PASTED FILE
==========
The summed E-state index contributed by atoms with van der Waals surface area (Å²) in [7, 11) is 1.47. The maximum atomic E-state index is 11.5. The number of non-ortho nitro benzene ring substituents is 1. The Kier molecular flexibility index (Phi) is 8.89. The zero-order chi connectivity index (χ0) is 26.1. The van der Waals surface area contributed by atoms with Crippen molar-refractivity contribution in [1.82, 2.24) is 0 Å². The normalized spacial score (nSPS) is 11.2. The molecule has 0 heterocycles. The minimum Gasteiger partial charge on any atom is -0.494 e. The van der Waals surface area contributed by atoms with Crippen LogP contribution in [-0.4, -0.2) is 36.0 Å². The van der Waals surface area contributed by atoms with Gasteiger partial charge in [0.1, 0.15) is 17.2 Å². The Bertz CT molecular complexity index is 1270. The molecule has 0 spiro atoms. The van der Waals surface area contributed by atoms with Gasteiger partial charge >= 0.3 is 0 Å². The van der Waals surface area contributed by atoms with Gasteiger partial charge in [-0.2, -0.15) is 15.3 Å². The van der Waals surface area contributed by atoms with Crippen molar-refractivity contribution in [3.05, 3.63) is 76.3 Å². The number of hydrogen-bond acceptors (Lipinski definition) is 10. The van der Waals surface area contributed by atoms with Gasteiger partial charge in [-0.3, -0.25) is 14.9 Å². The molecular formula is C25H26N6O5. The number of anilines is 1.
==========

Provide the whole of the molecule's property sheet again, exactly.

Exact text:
The summed E-state index contributed by atoms with van der Waals surface area (Å²) in [7, 11) is 1.47. The maximum atomic E-state index is 11.5. The number of non-ortho nitro benzene ring substituents is 1. The Kier molecular flexibility index (Phi) is 8.89. The zero-order chi connectivity index (χ0) is 26.1. The van der Waals surface area contributed by atoms with Crippen molar-refractivity contribution in [1.82, 2.24) is 0 Å². The normalized spacial score (nSPS) is 11.2. The molecule has 0 heterocycles. The minimum Gasteiger partial charge on any atom is -0.494 e. The van der Waals surface area contributed by atoms with Crippen LogP contribution in [-0.4, -0.2) is 36.0 Å². The van der Waals surface area contributed by atoms with Gasteiger partial charge in [0.1, 0.15) is 17.2 Å². The Bertz CT molecular complexity index is 1270. The molecule has 0 spiro atoms. The van der Waals surface area contributed by atoms with Gasteiger partial charge >= 0.3 is 0 Å². The van der Waals surface area contributed by atoms with Gasteiger partial charge in [-0.2, -0.15) is 15.3 Å². The van der Waals surface area contributed by atoms with Crippen molar-refractivity contribution in [3.05, 3.63) is 76.3 Å². The number of hydrogen-bond acceptors (Lipinski definition) is 10. The van der Waals surface area contributed by atoms with Gasteiger partial charge in [-0.3, -0.25) is 14.9 Å². The molecular formula is C25H26N6O5. The number of anilines is 1.